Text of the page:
Prince Fielder is hot right now, getting on base eight times in the last two days and hitting .431/.491/.745 in his last 13 games. Tim Kurkijian of ESPN has a deeper look at Fielder, and says he's more than meets the eye.

The Brewers' defensive shifting continues to draw attention around baseball: Mel Antonen of Sports Illustrated has a look at the practice and wonders if it will catch on around baseball.

I got a little confused reading this, but it's an interesting concept: Beyond the Box Score compares the NL Central standings to fan confidence in their teams.

In the minors:

  • Thankfully, we have good news to report today regarding Josh Butler. He had to be helped off the field after getting hit in the head by a Vinny Rottino line drive on Monday, but appears to be ok. (h/t @SessileFielder)
  • The affiliates went 1-2 last night, with Khris Davis going 3-for-3 with a home run for Brevard County in their 5-4 win over Clearwater. You can read about that and more in today's Minor League Notes.
  • Rattler Radio has photos of grounds crew members throwing snowballs at the radio booth in Appleton.

I'm not sure why he chose yesterday to bring this up, but Cory Provus has an interesting post on his blog about the S100 batting helmet (required in the minors), and the safety differences between it and traditional batting helmets.

If you're checking in late this morning, make sure you scroll down to see today's edition of Today in Brewer History. Our friend J Scott Loomer of PastKast stopped by for a look at the 1987 Brewers' 13-0 start, which ended 24 years ago today.

Around baseball:

Mets: Placed reliever Bobby Parnell on the DL with a circulatory problem in his middle finger.
Pirates: Signed pitchers Blaine Boyer and Brett Sinkbeil to minor league deals.

Around the NL Central:

  • The Reds lost 3-1 to the Diamondbacks to fall back to .500.
  • The Cubs split a doubleheader with the Padres yesterday, enabling them to continue a strange streak: Jayson Stark notes that they've been 1-1, 2-2, 3-3, 4-4, 5-5, 6-6, 7-7, 8-8 and now 9-9 on the season.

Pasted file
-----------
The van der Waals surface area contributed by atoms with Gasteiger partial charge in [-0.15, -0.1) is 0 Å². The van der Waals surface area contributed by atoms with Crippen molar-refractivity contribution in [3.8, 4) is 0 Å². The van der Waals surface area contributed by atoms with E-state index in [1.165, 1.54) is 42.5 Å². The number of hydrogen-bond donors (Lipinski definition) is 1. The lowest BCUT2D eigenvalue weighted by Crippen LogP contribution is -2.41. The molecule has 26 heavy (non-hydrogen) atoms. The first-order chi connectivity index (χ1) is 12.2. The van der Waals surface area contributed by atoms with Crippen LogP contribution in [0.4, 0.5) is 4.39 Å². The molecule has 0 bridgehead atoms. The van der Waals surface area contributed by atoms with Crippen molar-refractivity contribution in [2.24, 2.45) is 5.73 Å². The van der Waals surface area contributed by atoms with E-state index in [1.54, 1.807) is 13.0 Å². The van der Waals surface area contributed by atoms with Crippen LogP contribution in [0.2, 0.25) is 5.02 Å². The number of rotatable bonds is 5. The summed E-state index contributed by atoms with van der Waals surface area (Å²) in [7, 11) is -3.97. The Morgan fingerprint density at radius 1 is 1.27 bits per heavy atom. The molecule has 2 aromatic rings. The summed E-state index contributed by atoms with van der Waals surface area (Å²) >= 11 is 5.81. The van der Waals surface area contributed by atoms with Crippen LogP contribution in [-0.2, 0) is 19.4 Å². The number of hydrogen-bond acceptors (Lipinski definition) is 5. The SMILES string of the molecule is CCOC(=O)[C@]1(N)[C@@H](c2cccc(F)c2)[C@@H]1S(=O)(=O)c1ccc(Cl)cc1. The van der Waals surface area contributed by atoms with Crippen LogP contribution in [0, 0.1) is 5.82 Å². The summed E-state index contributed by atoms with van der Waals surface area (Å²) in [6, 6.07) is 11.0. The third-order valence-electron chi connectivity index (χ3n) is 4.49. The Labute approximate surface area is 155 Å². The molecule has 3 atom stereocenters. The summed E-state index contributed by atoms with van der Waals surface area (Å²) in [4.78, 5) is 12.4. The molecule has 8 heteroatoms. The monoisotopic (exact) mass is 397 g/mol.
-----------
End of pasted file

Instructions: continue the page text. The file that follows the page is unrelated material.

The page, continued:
• The Cardinals and Nationals split a doubleheader yesterday.
  • The Marlins shut out the Pirates for the second straight day.
  • The Astros beat the Mets last night, becoming baseball's last team to win back-to-back games.

Here are today's updated standings:

Team W L GB
Brewers 9 9 --
Cardinals 9 9 --
Cubs 9 9 --
Reds 9 9 --
Pirates 8 10 1
Astros 7 11 2

That pair of doubleheaders was the result of an unusual run of weather this spring. The Biz of Baseball notes that 12 major league games have been rained out in April, up from just two last season.

Today in former Brewers:

  • The Mariners have signed Angel Salome to a minor league deal. Salome was a minor league free agent this offseason, and apparently his desire to no longer catch made it hard for him to find a good fit.
  • MLB Trade Trees has a look at the deal that brought Marquis Grissom to Milwaukee in exchange for pitchers Ron Villone, Ben McDonald and Mike Fetters.
  • The B-Ref Blog has a look at pitchers who have allowed the opposing pitcher to hit before taking the mound. Not surprisingly, former Brewer Victor Santos has done it four times, tied for the most in baseball since 2003.

Now, if you'll excuse me, I need to get back to work.

Drink up.